Operations to control Indian Territory
Battle of Honey Springs - July 17th 1863
A little history
The Battle of Honey Springs, also known as the “Affair at Elk Creek", took place on July 17th 1863 between Federal units under the leadership of Major General James G. Blunt and Southern troops commanded by Brigadier General Douglas H. Cooper.
The Confederate commander had gathered about 6,000 of his troops at Honey Springs, along the Texas Road, where he awaited another 3,000 troops under Brigadier General James Cabell from Fort Smith. The plan was to attack and annihilate the Federal Army’s “Union Indian Brigade” garrisoned at Fort Gibson north of the Arkansas River.
Blunt decided to attack Cooper’s force before it could be aided and marched his 3,000 men all night. They reached the Confederate line on the morning of July 17, 1863, rested for nearly two hours, then began the attack with more than an hour of artillery fire. That was followed by fierce hand-to-hand combat which led to the collapse of the Confederate center.
Battle of Bayou Maynard - July 27th 1863 - Scenario in review
A little fantasy
Considering his troops not numerous enough, General Blunt decides not to move to the offensive against Cooper's troops around Honey Springs.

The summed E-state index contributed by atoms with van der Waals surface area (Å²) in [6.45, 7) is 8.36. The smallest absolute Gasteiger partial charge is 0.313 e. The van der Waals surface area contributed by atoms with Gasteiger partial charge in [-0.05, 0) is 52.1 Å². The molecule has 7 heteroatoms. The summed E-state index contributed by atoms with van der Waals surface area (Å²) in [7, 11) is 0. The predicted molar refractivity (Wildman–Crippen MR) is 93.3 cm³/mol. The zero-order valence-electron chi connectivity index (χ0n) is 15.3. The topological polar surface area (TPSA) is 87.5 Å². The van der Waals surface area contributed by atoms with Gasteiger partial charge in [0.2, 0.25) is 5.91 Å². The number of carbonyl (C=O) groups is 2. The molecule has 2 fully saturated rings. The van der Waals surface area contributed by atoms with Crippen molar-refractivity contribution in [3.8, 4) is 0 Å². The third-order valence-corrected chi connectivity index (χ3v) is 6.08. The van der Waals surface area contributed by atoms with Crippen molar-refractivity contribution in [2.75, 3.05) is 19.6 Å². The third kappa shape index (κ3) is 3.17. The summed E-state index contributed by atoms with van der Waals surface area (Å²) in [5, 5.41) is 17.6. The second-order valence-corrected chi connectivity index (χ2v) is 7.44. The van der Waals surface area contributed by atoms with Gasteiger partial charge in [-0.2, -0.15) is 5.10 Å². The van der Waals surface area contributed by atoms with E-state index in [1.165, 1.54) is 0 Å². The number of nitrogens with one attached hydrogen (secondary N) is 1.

Aware of an impending rebel offensive against Fort Gibson, Blunt rallies around Fort Gibson a small army of 4,600 men and at the same time solicits his superior, Major General Shoefield, commanding the Missouri Department, for additional reinforcements.
At first reluctant, Shoefield allows Colonel Cloud, commanding the District of Southwestern Missouri, to detach a support column. This column, commanded by Colonel LaRue Harrison, leaves Cassville, Missouri, July 24th 1863 and will arrive just in time to support Blunt.
On the Confederate side, General Steele, commander of the District of Indian Territory, decides to move to action. For this he decides to bring together Cooper's troops, based in Honey Springs, to those of Cabell, based in Fort Smith. Steele's plan is to attack Fort Gibson by the southeast, from the east bank of the Arkansas River.
Cooper's Indian Brigades cross the Arkansas River at Webber Falls on July 21st, 1863 and were joined the next day by Steele and Cabell's troops. Steele reorganized his troops in 2 divisions, each of them commanded by Generals Cabell and Cooper, and started his newly named "Army of Indian Territory", 7700 strong on july 26th 1863 by the end of the morning.
Blunt, fully aware of Steele's maneuver, decides to go and meet Steele, taking positions along the Bayou Maynard River, a small tributary of the Arkansas River.
On the morning of July 27th, Steele sets off his troops by dividing them into 3 columns: Cabell and his 2 brigades on the far left, Cooper in the center in command of 3 brigades, and Watie on the far right, whose mission is to bypass the northern defense line. Blunt, meanwhile, cut off 3 brigades along the ridge line overlooking Bayou Maynard, and a last brigade to block the passages downstream of the river. Around 10 a.m. the first shots rang out.
Download - Scenario in review
Battle of Bayou Maynard_20210512 (Whatif)
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